AFRICA/DENMARK - The DKK440bn (US$92bn) ATP fund has confirmed it is considering divesting from mining firm Anglo American over its continuing activity in Zimbabwe.
The spokesperson was also unable to give an exact figure as to the size of the fund's investment in Anglo American.
In a statement, Anglo American said it had been an investor in Zimbabwe for over 60 years and was "deeply concerned about the current political situation in Zimbabwe". It also said the company condemned the violence and human rights abuses which were taking place.
It said the Unki platinum mine project was "a long term investment for a mine which is yet to start production and will not generate revenues for some years" although it was monitoring the situation and "reviewing all options" surrounding the development of the project.
In South Africa, the finance minister Trevor Manuel dismissed rumours of an impending nationalisation of pension savings as "reckless, impossible and unconstitutional".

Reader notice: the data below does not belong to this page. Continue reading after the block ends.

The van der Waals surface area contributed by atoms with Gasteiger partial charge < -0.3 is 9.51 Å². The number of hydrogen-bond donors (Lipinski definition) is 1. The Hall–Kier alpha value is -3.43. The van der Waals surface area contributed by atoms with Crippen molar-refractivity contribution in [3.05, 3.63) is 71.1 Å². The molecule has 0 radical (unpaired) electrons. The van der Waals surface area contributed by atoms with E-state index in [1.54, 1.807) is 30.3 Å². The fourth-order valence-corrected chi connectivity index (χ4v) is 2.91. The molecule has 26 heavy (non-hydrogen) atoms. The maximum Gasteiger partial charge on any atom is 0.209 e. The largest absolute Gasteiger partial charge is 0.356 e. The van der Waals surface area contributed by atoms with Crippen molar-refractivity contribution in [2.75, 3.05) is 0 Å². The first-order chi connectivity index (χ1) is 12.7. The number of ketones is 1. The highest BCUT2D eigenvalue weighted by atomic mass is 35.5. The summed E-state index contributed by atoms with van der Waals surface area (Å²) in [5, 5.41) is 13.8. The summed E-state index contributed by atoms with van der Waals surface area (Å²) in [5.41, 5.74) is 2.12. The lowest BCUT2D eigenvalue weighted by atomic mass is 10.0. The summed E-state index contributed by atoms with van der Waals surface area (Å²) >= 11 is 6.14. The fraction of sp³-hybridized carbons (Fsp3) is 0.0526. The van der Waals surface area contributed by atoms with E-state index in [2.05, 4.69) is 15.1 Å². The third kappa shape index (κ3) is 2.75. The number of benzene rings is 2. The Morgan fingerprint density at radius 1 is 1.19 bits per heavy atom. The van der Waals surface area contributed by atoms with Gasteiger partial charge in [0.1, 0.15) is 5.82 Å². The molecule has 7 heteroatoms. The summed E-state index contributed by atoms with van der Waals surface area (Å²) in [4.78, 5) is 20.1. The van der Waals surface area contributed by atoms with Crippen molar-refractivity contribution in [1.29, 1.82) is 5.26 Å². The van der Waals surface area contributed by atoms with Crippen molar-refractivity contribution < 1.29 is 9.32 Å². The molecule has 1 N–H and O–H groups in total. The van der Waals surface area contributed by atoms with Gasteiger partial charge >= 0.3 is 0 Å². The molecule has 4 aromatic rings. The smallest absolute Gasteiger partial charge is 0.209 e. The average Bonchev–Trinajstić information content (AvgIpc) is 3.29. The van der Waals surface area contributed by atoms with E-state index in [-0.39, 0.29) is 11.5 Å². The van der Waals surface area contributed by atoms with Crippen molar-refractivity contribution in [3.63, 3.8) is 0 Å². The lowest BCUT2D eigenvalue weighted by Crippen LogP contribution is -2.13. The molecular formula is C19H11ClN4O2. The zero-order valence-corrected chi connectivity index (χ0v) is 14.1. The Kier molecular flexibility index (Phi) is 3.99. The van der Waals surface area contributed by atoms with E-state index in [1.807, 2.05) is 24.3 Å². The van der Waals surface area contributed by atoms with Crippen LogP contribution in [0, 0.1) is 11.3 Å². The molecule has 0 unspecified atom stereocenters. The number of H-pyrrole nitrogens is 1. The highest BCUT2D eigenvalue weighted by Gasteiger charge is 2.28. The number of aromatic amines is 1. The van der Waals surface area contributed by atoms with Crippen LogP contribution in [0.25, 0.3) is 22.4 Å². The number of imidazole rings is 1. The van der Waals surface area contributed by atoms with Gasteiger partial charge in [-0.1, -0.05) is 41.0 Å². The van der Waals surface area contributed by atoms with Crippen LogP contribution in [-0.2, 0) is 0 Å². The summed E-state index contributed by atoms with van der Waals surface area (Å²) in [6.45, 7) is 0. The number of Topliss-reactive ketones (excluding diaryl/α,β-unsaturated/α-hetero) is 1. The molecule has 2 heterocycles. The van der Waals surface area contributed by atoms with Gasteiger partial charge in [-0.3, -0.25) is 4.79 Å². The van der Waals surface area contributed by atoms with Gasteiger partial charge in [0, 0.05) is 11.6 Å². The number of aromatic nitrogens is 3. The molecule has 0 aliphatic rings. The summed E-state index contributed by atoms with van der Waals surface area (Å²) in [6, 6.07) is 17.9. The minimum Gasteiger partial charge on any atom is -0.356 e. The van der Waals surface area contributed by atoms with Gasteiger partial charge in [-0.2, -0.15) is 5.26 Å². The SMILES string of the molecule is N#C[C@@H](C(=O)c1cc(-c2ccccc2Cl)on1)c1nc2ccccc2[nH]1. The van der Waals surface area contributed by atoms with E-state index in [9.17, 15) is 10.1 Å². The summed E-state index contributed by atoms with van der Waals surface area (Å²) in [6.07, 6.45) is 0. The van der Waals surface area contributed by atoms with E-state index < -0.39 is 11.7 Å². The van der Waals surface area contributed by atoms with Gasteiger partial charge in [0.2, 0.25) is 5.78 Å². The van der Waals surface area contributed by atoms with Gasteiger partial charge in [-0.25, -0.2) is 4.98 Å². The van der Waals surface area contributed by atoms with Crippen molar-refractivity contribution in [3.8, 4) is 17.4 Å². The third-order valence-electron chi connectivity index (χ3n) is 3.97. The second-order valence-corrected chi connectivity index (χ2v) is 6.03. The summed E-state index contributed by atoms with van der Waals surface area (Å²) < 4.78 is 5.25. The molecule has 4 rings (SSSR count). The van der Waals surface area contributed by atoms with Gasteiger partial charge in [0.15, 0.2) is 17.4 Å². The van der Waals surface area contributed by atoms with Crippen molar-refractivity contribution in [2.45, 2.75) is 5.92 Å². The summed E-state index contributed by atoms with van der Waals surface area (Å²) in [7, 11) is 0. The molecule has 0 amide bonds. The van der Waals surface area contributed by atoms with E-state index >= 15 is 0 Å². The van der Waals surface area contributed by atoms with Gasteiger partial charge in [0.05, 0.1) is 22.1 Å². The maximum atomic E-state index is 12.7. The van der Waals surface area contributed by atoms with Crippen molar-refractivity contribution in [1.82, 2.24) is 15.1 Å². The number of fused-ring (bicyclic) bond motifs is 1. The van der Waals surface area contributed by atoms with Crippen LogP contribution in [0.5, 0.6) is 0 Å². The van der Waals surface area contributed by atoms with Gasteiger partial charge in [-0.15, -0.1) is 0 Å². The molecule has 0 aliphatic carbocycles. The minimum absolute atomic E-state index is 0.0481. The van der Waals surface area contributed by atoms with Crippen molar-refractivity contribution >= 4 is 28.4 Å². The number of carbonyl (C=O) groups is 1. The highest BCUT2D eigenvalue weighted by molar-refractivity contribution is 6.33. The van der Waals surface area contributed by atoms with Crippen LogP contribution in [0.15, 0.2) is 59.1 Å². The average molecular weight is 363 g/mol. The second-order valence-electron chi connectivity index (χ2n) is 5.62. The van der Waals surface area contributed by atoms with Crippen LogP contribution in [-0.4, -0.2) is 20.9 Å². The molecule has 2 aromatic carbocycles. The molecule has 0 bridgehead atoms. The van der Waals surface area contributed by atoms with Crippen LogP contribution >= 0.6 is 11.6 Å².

Rumours of a possible nationalisation appeared in South Africa earlier this year, following the announcement of retirement fund reform in February.
Manuel said there had been reports of workers withdrawing all their pension savings ahead of a possible privatisation.
The minister said he and trade unions would start an education tour to inform workers how best to plan for retirement.
This week's edition of Professional Pensions is out now
MPs failed to place legislation into the Financial Guidance and Claims bill that would have made pension guidance default, which Just Group director Stephen Lowe said left a "bitter taste".
Aegon has called for the government to double the tax exemption on employer-arranged pension advice, up from £500 to £1,000.
Institutional investor confidence in Europe rose by 8.9 points in April with each region showing growing appetite for risk, according to State Street Global Exchange.